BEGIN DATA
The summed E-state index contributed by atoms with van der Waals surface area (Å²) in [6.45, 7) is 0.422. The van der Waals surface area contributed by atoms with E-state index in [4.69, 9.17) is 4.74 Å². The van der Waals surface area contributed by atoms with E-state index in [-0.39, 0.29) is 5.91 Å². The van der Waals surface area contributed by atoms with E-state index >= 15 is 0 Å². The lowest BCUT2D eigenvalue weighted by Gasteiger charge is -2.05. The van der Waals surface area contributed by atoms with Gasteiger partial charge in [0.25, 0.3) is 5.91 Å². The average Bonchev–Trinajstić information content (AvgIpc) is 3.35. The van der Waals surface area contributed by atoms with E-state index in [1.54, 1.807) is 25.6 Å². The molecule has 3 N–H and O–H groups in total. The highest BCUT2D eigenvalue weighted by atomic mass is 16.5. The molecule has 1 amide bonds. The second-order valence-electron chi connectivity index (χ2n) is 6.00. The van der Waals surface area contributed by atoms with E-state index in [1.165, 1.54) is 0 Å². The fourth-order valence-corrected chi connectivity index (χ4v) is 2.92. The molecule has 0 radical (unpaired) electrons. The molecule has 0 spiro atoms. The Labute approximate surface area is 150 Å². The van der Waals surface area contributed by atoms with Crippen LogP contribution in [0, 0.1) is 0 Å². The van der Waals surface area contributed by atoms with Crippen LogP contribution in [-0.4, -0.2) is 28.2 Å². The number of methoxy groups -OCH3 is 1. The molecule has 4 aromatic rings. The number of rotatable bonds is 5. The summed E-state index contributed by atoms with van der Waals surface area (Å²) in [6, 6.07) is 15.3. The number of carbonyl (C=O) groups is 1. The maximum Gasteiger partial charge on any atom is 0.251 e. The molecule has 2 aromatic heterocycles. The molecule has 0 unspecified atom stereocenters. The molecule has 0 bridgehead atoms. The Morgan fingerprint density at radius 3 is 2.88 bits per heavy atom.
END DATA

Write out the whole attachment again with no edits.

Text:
The summed E-state index contributed by atoms with van der Waals surface area (Å²) in [6.45, 7) is 0.422. The van der Waals surface area contributed by atoms with E-state index in [4.69, 9.17) is 4.74 Å². The van der Waals surface area contributed by atoms with E-state index in [-0.39, 0.29) is 5.91 Å². The van der Waals surface area contributed by atoms with E-state index >= 15 is 0 Å². The lowest BCUT2D eigenvalue weighted by Gasteiger charge is -2.05. The van der Waals surface area contributed by atoms with Gasteiger partial charge in [0.25, 0.3) is 5.91 Å². The average Bonchev–Trinajstić information content (AvgIpc) is 3.35. The van der Waals surface area contributed by atoms with E-state index in [1.54, 1.807) is 25.6 Å². The molecule has 3 N–H and O–H groups in total. The highest BCUT2D eigenvalue weighted by atomic mass is 16.5. The molecule has 1 amide bonds. The second-order valence-electron chi connectivity index (χ2n) is 6.00. The van der Waals surface area contributed by atoms with E-state index in [1.165, 1.54) is 0 Å². The fourth-order valence-corrected chi connectivity index (χ4v) is 2.92. The molecule has 0 radical (unpaired) electrons. The molecule has 0 spiro atoms. The Labute approximate surface area is 150 Å². The van der Waals surface area contributed by atoms with Crippen LogP contribution in [0, 0.1) is 0 Å². The van der Waals surface area contributed by atoms with Crippen LogP contribution in [-0.4, -0.2) is 28.2 Å². The number of methoxy groups -OCH3 is 1. The molecule has 4 aromatic rings. The number of rotatable bonds is 5. The summed E-state index contributed by atoms with van der Waals surface area (Å²) in [6, 6.07) is 15.3. The number of carbonyl (C=O) groups is 1. The maximum Gasteiger partial charge on any atom is 0.251 e. The molecule has 2 aromatic heterocycles. The molecule has 0 unspecified atom stereocenters. The molecule has 0 bridgehead atoms. The Morgan fingerprint density at radius 3 is 2.88 bits per heavy atom.